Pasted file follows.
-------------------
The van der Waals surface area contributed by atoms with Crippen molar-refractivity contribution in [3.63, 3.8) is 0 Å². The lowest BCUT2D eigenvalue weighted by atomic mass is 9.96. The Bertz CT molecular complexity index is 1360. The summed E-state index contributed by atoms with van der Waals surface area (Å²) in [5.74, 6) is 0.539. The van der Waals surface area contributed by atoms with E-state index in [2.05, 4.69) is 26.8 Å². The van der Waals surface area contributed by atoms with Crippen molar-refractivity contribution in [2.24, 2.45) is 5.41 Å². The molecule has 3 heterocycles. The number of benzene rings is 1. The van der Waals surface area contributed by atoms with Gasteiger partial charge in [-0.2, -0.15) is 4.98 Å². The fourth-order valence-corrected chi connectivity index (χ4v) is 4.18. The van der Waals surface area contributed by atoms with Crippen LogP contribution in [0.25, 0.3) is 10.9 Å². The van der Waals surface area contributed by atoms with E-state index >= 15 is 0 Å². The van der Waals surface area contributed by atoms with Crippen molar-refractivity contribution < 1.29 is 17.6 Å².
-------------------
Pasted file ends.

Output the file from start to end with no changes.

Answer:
The van der Waals surface area contributed by atoms with Crippen molar-refractivity contribution in [3.63, 3.8) is 0 Å². The lowest BCUT2D eigenvalue weighted by atomic mass is 9.96. The Bertz CT molecular complexity index is 1360. The summed E-state index contributed by atoms with van der Waals surface area (Å²) in [5.74, 6) is 0.539. The van der Waals surface area contributed by atoms with E-state index in [2.05, 4.69) is 26.8 Å². The van der Waals surface area contributed by atoms with Crippen molar-refractivity contribution in [2.24, 2.45) is 5.41 Å². The molecule has 3 heterocycles. The number of benzene rings is 1. The van der Waals surface area contributed by atoms with Gasteiger partial charge in [-0.2, -0.15) is 4.98 Å². The fourth-order valence-corrected chi connectivity index (χ4v) is 4.18. The van der Waals surface area contributed by atoms with Crippen LogP contribution in [0.25, 0.3) is 10.9 Å². The van der Waals surface area contributed by atoms with E-state index >= 15 is 0 Å². The van der Waals surface area contributed by atoms with Crippen molar-refractivity contribution < 1.29 is 17.6 Å².